Do you want a larger heart and a cure for the dangers of consumerism? Try being more generous to the poor.
That was the advice of Pope Francis during his November 26, 2018, homily at Mass in Casa Santa Marta in the Vatican. The homily was reported by Vatican News.
“It’s a terrible disease nowadays, consumerism,” the Holy Father said. “I’m not saying all of us do it, no. But consumerism – excessive spending to buy more than we need – is a lack of austerity in life. This is the enemy of generosity. And material generosity – thinking about the poor: ‘I can give this so that they can eat or have clothes’ – has an ulterior result: It enlarges the heart and helps us be magnanimous.”
The Pope pointed out that in the gospel, Jesus often contrasts the rich and the poor. For example, in his comments to the rich young man in the 19 chapter of Matthew, he says is hard for one who is rich to enter heaven.
In fact, Francis said some people might call Jesus a “communist.” But he made the comments about the rich and poor because he knew that riches draw people into the spirit of the world. But generosity can turn the Christian in the right direction. The Holy Father explained:
“An appeal to generosity. Generosity belongs to everyday life; it’s something we should think: ‘How can I be more generous, with the poor, the needy… How can I help more?’ ‘But Father, you know that we can barely get through the month.’ ‘But surely you have at least a couple of coins left over? Think about it: you can be generous with those…’ Consider the little things. For example, look through your room or your wardrobe. How many pairs of shoes do I have? One, two, three, four, fifteen, twenty… Each of us knows. Maybe too many… I knew a monsignor who had 40… But if you have many pairs of shoes, give away half. How many clothes do I not use or use only once a year? This is one way to be generous, to give what we have, and to share.”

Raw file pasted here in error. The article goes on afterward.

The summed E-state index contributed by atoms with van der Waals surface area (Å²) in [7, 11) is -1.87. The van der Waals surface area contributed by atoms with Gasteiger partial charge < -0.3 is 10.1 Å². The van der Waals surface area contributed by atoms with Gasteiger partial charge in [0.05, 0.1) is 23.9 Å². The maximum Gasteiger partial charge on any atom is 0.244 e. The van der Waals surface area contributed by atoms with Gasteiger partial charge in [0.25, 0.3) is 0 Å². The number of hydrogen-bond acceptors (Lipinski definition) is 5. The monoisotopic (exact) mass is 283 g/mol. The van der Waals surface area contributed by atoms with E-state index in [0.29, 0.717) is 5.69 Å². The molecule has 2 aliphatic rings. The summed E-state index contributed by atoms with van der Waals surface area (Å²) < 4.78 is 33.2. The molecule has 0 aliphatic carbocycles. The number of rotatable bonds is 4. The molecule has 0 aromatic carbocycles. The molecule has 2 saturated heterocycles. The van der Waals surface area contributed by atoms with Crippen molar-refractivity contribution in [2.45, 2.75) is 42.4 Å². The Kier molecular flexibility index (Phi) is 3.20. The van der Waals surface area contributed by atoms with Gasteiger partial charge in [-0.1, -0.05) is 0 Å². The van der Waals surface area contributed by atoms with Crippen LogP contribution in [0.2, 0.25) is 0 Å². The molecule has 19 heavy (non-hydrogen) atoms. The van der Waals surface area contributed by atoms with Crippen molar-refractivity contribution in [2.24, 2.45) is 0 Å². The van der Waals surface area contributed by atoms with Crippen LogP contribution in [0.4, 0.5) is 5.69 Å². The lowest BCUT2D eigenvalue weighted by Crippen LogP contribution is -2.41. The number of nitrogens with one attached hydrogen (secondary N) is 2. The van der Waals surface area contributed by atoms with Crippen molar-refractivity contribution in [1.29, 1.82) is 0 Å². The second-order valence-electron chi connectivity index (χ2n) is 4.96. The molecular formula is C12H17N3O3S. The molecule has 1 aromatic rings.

Pope Francis gave the example of a woman he met. When she went grocery shopping, she spent 10 percent of what she bought on food for the poor. He said she gave her “tithe” to the poor.
“We can do miracles through generosity,” Francis said. “Generosity in little things. Maybe we don’t do it because we just don’t think about it.
“The Gospel message makes us reflect: How can I be more generous? Just a little more, not much… ‘It’s true, Father, you’re right but… I don’t know why, but I’m always afraid…’ But nowadays there is another disease, which works against generosity: The disease of consumerism.”
Finally, the Holy Father invited us to be generous and to start by inspecting our houses to discover “what we don’t need and could be useful for someone else.”